Breathing apparatus 10 includes a conventional removable and replaceable air tank 14 for containing pressurized air, the term “air” being defined, for the purposes of this specification and the claims, to include any fluid suitable for breathing. The air tank 14 is secured to the body of the person 12 by a suitable harness 16. Typically, the air tank 14 is secured so as to be vertically disposed along the person's back, as illustrated in FIG. 1. At 17 is a reflective stripe, which of course is optional (it may just be part of the uniform) and constitutes no part of the present invention, across the back of the person's coat. The lower end opening of the air tank 14 is fitted with a valve 20 having a valve stem 22 and a handle 24 for opening and closing the valve 20 for releasing air from the tank 14 and ceasing the release of air therefrom respectively. The released air passes through a nipple 26 fitted to the valve 20. One end of an air hose 28 is attached to the terminal end of the nipple 26 by a nut 30 or other suitable means. The other end of the hose 28 is suitably attached to a conventional air pressure regulator 32 wherein the air pressure is reduced to a pressure suitable for breathing. The regulator 32 is typically positioned to lie alongside the air tank 14, as illustrated in FIG. 1, or otherwise next to be back of the person 12 and suitably secured. One end of another air hose 34 is suitably attached to the downstream side of the pressure regulator 32. The air hose 34 passes over a shoulder of the person 12, and its other end is suitably attached to a conventional face mask 36 which is attachable to the person's face for receiving the air for breathing thereof. The air thus flows in the direction illustrated by arrows 38, and the flow of air through the nipple 26 and through each of the hoses 28 and 34 and regulator 32 is defined as being downstream of the valve 20. The combination of hoses 28 and 34 may together be alternatively referred to herein and in the claims as a hose (singular). A fitting 40 is attached to the regulator 32 to receive the air pressure (either before or after it is reduced) into one end of hose 42, as illustrated at 44. The hose 42 is passed over a shoulder of the person 12, and its other end is attached to an audio and visual (lights) alarm 46, such as the previously discussed PAK-ALERT SE + (trademark) alarm, which may, for example, provide warning lights (again emanates light forwardly of the person 12) and sounds when there has been no movement of the person 12 for a period of time such as, for example, 30 seconds. As previously discussed, this alarm 46 is activated by pressure through hose 42 when the air circuit is turned on (i.e., valve 20 is opened). It has a motion detector and alarm sequence which are powered independently by a battery, after the system is initially activated by the air pressure in hose 42 resulting from opening the air circuit by opening valve 20. The self-contained breathing apparatus 10 and alarm 46 as so far discussed in this Detailed Description of the Preferred Embodiment(s) are conventional in the art and will therefore not be discussed in greater detail herein, and it is to be understood that the present invention may be incorporated as part of other breathing apparatus which are intended to come within the scope of the present invention.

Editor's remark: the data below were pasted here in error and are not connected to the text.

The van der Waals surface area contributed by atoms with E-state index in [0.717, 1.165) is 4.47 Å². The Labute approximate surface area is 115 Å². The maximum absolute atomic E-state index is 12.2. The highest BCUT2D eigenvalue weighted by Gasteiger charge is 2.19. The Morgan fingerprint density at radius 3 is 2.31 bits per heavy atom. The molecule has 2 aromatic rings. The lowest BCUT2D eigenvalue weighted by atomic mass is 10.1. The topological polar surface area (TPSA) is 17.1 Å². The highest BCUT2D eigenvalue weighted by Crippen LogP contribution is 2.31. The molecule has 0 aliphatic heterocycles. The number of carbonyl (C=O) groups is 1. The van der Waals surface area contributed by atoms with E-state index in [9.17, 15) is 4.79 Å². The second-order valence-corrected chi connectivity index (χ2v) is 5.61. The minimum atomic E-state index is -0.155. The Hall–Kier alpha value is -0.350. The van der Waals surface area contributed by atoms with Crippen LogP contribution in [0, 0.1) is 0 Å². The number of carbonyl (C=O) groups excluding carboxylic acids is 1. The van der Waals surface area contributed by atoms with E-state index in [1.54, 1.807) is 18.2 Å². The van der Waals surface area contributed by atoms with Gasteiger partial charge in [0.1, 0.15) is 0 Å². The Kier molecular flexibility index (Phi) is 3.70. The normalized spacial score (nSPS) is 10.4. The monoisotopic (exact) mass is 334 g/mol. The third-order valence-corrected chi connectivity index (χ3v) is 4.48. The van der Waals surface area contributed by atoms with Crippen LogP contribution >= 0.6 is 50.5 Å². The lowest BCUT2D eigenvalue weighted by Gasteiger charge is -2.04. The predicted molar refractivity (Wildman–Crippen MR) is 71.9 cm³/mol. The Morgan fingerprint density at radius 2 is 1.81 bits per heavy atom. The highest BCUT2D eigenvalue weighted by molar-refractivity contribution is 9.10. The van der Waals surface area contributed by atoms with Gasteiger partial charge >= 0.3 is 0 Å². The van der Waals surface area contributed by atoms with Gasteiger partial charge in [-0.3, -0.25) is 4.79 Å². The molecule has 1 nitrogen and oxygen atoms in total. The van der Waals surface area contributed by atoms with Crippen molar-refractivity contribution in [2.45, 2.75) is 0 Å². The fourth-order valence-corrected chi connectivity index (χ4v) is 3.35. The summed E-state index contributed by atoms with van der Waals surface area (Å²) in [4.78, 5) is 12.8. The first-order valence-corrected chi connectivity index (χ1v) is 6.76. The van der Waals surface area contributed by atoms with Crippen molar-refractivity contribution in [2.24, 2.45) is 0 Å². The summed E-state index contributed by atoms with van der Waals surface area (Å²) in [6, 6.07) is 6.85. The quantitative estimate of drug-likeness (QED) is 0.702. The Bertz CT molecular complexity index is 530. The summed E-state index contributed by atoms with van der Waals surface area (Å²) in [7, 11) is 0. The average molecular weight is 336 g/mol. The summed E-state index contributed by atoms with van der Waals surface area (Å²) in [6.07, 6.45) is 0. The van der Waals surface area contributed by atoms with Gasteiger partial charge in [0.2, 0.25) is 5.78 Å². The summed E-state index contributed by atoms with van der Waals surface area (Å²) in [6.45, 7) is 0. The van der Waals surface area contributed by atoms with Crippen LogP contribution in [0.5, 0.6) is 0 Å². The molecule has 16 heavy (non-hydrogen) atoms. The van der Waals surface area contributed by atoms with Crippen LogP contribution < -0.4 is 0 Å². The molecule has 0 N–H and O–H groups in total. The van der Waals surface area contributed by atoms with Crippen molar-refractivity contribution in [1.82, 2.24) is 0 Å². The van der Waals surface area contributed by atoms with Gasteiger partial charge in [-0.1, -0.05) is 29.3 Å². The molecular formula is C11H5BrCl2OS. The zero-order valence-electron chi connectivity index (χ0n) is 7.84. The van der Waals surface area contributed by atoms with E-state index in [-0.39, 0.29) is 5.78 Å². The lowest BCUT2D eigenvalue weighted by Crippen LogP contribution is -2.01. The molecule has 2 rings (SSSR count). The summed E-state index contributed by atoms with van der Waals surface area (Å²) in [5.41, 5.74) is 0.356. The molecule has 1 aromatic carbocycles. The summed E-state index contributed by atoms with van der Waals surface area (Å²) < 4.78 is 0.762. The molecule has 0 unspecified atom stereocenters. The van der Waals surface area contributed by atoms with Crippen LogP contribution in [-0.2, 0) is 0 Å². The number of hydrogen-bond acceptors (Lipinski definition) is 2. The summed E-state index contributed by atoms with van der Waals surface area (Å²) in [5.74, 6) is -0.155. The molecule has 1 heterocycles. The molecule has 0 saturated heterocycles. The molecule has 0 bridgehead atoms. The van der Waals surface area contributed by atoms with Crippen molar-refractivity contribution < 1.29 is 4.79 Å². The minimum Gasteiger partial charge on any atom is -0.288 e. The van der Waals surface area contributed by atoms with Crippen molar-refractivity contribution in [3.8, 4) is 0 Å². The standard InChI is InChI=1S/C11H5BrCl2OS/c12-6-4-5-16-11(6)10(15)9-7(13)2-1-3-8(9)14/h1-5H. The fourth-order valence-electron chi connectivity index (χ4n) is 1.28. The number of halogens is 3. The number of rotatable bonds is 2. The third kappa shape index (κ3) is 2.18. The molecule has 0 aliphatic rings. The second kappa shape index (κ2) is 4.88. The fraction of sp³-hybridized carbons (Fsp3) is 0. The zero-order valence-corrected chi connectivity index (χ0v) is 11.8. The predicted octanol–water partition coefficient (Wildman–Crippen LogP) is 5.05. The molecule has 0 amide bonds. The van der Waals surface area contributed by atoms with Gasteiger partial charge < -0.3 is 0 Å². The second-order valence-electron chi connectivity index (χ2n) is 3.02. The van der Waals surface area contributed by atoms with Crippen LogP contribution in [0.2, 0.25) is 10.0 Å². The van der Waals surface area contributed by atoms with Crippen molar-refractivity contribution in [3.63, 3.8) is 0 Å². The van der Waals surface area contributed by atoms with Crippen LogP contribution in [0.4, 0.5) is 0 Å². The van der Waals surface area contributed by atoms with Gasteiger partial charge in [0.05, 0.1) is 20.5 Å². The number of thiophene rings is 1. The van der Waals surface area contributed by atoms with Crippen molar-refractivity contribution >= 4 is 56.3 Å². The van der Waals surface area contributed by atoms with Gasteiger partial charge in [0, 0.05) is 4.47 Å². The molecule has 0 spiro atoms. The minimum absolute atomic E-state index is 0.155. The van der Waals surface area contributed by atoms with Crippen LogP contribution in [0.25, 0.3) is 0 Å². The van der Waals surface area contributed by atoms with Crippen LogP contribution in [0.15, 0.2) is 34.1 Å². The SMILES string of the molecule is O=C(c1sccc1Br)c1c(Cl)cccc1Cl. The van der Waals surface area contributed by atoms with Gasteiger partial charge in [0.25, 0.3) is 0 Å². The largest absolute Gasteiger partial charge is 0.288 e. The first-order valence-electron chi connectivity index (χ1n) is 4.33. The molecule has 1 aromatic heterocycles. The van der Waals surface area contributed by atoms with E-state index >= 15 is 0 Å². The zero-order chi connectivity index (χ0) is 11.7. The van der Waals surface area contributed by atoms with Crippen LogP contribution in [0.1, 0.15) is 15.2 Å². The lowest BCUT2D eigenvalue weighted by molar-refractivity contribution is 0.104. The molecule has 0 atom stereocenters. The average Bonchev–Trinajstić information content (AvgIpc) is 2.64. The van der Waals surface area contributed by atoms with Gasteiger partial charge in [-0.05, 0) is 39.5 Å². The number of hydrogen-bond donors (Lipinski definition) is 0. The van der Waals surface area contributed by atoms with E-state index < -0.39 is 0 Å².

• [0027]